After two days, she wanted to leave. But the brother-in-law and her brother came to take her home. Livid, he yelled, spit flying out between his two front teeth. Mary stayed with LaRue because she had no choice. She thought the man would kill her.
Livia, another girl—who she sat and talked with when ever they didn’t have work—became her comforter.
I loved Livia with her ebony hair and happy spirit no matter her circumstances. No one knew of my feelings. LaRue forbade me to stay with the girls and, usually, I complied. If I showed too much attention to any girl, it could be bad for the chosen one with the other girls. Life would shift to chaos.
It didn’t matter. A man visited the house. LaRue said his crossed eyes and a scar up the left cheek gave him a fearsome presence. He forcibly took Livia. Three days of worry later, we found her in a ditch, murdered—her sweet laugh gone.
She fought him, kicking and biting. She planned to leave the House for good. “I met the Messiah. He preached on the street and I experienced new life.”
But the devil slammed a coin down and carried her out by force. LaRue, alone, couldn’t stop him.
I cried in secret for weeks. No one searched for her murderer. She was a harlot. To the constabulary she had no worth.
It shocked us all when Mary went home. She blamed my friends for Livia’s death and believed her fate might mimic Livia if she left. But she stopped to watch a street speaker one evening and, like Livia, decided she couldn‘t stay. He told her to “sin no more”.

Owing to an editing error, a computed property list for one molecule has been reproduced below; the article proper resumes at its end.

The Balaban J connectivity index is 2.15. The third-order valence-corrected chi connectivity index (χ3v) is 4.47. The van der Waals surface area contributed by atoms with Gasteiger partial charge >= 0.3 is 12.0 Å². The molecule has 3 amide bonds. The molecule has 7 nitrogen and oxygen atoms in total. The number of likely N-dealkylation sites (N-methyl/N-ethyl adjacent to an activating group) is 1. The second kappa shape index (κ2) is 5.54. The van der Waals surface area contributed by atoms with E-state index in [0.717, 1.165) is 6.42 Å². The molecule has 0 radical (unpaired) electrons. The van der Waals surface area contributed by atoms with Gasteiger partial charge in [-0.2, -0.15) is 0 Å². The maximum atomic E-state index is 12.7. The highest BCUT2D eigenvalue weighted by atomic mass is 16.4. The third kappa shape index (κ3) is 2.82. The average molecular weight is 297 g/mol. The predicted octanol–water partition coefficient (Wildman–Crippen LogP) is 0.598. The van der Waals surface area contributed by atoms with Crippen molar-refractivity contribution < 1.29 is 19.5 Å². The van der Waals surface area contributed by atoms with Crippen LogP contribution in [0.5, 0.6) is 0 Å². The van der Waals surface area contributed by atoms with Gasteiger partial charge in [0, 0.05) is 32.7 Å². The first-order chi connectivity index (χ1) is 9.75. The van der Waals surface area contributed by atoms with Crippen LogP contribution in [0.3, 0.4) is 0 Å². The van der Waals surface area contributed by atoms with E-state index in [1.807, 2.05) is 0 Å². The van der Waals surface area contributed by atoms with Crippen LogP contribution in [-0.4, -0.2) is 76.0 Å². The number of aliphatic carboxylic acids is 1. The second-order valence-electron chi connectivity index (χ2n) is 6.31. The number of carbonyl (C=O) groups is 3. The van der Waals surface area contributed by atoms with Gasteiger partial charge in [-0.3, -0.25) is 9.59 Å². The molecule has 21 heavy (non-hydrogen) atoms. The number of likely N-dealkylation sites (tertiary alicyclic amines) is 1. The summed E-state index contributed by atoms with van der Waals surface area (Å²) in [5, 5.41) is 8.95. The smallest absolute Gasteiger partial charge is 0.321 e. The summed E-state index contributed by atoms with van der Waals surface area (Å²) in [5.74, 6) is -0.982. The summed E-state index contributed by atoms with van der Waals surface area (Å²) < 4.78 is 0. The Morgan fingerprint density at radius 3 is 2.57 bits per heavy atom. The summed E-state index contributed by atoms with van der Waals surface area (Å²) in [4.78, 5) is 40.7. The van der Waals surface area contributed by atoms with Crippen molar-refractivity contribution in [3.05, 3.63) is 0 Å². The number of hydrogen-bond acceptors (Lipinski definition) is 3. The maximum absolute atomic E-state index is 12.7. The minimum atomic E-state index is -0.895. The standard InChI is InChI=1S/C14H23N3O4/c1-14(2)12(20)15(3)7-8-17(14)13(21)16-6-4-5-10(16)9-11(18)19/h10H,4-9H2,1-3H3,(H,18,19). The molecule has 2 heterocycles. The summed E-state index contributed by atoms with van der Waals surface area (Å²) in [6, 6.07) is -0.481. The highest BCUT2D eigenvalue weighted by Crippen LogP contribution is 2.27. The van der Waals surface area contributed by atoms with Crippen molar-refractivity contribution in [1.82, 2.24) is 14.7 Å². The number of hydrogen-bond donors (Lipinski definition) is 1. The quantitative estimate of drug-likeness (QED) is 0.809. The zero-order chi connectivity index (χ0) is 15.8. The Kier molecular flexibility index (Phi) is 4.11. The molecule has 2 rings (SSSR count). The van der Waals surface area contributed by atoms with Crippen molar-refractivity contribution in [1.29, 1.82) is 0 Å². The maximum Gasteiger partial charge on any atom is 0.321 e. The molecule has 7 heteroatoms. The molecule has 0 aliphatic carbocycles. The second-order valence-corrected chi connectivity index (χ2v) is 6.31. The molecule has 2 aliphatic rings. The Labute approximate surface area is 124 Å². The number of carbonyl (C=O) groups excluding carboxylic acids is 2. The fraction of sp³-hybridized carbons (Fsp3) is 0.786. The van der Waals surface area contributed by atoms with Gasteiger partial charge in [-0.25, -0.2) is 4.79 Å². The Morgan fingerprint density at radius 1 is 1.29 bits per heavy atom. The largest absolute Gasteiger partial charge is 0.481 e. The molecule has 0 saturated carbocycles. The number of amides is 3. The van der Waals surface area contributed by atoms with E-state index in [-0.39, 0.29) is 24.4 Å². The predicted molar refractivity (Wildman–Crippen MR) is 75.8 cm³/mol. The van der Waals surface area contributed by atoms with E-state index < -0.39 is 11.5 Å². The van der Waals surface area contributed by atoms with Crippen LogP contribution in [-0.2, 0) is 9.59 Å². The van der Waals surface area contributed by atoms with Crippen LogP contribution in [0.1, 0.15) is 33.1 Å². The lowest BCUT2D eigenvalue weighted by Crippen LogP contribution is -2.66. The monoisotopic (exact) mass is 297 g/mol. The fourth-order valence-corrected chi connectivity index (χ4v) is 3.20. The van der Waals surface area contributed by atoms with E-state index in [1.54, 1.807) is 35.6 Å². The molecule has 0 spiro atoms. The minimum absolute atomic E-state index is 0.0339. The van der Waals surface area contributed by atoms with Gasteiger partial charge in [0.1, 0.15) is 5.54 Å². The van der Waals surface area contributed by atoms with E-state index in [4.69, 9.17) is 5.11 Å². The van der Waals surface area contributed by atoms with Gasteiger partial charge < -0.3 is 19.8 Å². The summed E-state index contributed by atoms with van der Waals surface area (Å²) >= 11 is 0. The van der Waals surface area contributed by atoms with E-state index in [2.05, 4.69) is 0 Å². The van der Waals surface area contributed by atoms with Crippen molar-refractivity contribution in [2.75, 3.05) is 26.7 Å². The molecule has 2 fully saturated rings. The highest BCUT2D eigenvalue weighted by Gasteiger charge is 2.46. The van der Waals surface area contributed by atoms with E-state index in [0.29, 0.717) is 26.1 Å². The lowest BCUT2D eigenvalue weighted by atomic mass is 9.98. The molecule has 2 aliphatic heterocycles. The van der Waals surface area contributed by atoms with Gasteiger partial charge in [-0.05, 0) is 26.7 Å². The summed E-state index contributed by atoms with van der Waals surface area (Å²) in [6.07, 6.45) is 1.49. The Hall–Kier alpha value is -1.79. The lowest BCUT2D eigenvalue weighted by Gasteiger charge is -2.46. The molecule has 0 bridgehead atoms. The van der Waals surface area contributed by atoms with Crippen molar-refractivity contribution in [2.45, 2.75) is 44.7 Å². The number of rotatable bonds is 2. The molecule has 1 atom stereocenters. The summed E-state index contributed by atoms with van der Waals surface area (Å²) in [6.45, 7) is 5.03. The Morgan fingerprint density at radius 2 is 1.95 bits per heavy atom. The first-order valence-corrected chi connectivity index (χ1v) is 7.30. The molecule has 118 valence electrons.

She returned to her sister and brother to beg them to take her in. The brother-in-law had abandoned them by then. I followed her several days later to bring her back, only to find Martha and Lazarus swooping down on me with rods, ready to take my head. I ran away from them, but threatened to come back.
The next day, Lazarus, Abdiel, and an army of bearded men dressed in yarmulkes and church garb came and bought her from me. I took the money. Lazarus‘ eyes told me he wanted to kill me.
No one knew I developed a sore and then a skin rash. But Rabbi Marcus met me on the street one day and decided to visit me. He thought my eyes showed ill-health. He’s a good man. Entering the House with its red-velvet covered walls and the lightly clad girls didn‘t faze him.
Alone in my room, he told me I’m sick. Only Dr. Marcus, God, and I know that I have few days on this earth. I told my mother the rash came from some bushes I rubbed against.
Some days my body rebels in pain and some days there is no sign. I’ve already lived three years since the diagnosis. It’s been a busy three years.”
Disclaimer: The two-color eyes is not science fiction. I worked at Fort Leavenworth. We made training aids for General Officers at the General Staff College.
No one had computers then. We printed images on plastic sheets and cut them apart to paste up new pages. Then we took slides as examples for the students. One day, my supervisor absent-mindedly scratched an itch on her eye with an X-ACTO knife. She hit the iris and changed the color of that eye. the formerly blue eye turned hazel. Her vision remained the same.
It’s easy to concentrate so hard you might do this. In college I once drank the paint water I used to dunk my brush instead of the coke sitting next to it.